Tennis Court Goes From Problem To Asset in 3 Days
Resort Converts Tennis Court from Problem to Asset, in 72-Hours
There can be a very fine line between what constitutes an asset and what constitutes a problem. For outdoor resort tennis courts, this fine line is crossed when the first guest questions if a court is being maintained in good playing condition.
In the Midwest, keeping resort tennis courts in playable condition can be a significant challenge. General upkeep must take place before or after normal guest demand and without disturbing other guest activities (including sleeping), and the weather window for repair and renovation work frequently mirrors peak guest demand for outdoor recreational opportunities. Resorts often balance high-end amenities with breath-taking seclusion, helping guests relax and reconnect with nature, family, and friends. This tree-friendly approach creates a picturesque haven for guests, but can adversely impact tennis court service life.
(Taken from Court & Track Published 8-1-2011) Trees often overhang or shade resort tennis courts, slowing down moisture evaporation after rain events and contributing to peeling and premature degeneration of the court color system. Wet leaves can stain tennis court color systems and provide a damp, cool medium for the growth of mold and mildew, key culprits for causing court discoloration.
And though guests flock to resorts to escape reality, outdoor resort tennis courts face the same weathering and aging realities their non-resort outdoor court-cousins face: Over time, they will crack.
The outdoor tennis court at the Shallows Resort in Door County, Wisconsin had crossed the line from resort asset to problem. Weathering, aging, cracking, and color-coat peeling impacted court play and the guest experience, contrasting dramatically with the natural ambience and with other deluxe accommodations the resort offered. Also, net post spacing was off, causing trouble for proper net installation and making it difficult to maintain the proper net height at the court center and the net post ends. Bringing the court back into playing condition presented a series of challenges, with court downtime due to needed repairs during the resort’s busiest season leading the list.
A number of renovation options were available. Repairing the existing cracks and re-coloring the court was a viable option, but the age of the court and shading issues described above ensured the court would be taken out of service for an extended period every few years for additional repair and re-coloring. Court removal and reconstruction would solve the problem, but would be noisy, dusty, costly, and take the court out of service for 8-12 weeks.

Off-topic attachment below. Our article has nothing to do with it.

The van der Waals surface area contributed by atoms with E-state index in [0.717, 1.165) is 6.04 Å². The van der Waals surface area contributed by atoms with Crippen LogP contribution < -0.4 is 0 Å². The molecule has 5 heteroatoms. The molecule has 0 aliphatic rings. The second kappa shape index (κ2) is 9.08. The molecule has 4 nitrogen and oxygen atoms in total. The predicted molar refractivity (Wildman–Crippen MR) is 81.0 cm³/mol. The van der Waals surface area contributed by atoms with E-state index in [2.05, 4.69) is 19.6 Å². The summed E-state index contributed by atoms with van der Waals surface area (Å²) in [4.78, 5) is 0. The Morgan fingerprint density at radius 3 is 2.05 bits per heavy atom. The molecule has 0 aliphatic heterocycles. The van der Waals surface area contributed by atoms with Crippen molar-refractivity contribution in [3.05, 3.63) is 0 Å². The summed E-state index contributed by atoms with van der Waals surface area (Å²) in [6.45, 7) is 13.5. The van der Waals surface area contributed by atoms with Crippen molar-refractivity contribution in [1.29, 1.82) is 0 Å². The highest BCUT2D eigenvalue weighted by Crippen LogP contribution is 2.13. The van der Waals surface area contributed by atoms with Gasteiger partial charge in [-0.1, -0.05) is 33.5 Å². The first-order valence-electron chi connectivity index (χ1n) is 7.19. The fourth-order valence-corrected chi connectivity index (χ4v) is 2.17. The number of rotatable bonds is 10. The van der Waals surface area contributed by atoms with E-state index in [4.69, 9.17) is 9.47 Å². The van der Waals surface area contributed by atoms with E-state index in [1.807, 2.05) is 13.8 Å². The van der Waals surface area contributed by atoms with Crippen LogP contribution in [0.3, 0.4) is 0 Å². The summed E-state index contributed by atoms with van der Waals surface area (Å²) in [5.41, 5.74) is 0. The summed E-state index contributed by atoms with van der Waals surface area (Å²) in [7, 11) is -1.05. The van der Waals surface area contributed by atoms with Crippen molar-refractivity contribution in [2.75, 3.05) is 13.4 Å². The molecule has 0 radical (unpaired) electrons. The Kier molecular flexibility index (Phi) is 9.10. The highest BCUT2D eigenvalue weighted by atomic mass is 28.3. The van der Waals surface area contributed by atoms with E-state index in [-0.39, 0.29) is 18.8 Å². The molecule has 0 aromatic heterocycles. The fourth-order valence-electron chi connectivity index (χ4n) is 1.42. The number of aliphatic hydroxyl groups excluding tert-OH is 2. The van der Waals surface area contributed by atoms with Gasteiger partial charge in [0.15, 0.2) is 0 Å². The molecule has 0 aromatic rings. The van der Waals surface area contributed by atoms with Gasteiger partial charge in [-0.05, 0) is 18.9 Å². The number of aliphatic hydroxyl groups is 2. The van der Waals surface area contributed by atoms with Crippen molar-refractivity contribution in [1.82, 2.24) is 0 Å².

Installing a sand-filled-turf or a cushioned mat over the court surface was another good option, but would be expensive and would not provide a good surface for in-line roller hockey (the existing tennis facility was used as a multi-sport court).
The selected solution used an inter-locking, synthetic, modular tile system designed specifically for tennis courts, the Matéflex II Tennis Surface. The tiles are made from a special, all-weather, high-impact polypropylene copolymer and are fully color impregnated. The tile feature a narrow-gauge rib system that suspends the surface over the existing court and provides for quick drainage, high traction, and consistent ball bite. Highly durable and mold and mildew resistant, the tile system requires minimal maintenance and will provide the longest service life of the renovation options considered, given the court’s location. The selected solution was also fast, minimizing court downtime by transforming the existing court from problem to asset in only 72 hours.
Court base problems did need to be repaired prior to tile installation. This included basic court clean-up, cleaning out existing cracks and filling them with a court-patch binder, repairing court low spots (deep low areas with infrared heat and asphalt; minor birdbaths with court-patch binder and sanding), and shaving down court high spots. The existing net posts were removed and new net posts, with proper spacing, were installed.
The owner was extremely pleased with the results.
In addition to tennis court renovation, the Matéflex II Tennis Surface system creates a premium sport surface for new tennis court construction applications. Key benefits for new court use include durability, low-maintenance, reduced leg stress/player fatigue, quick drying time after rains, and highly-consistent play.
To find out if the Matéflex II Tennis Surface system is the right solution for transforming your tennis court from problem to asset, contact us.
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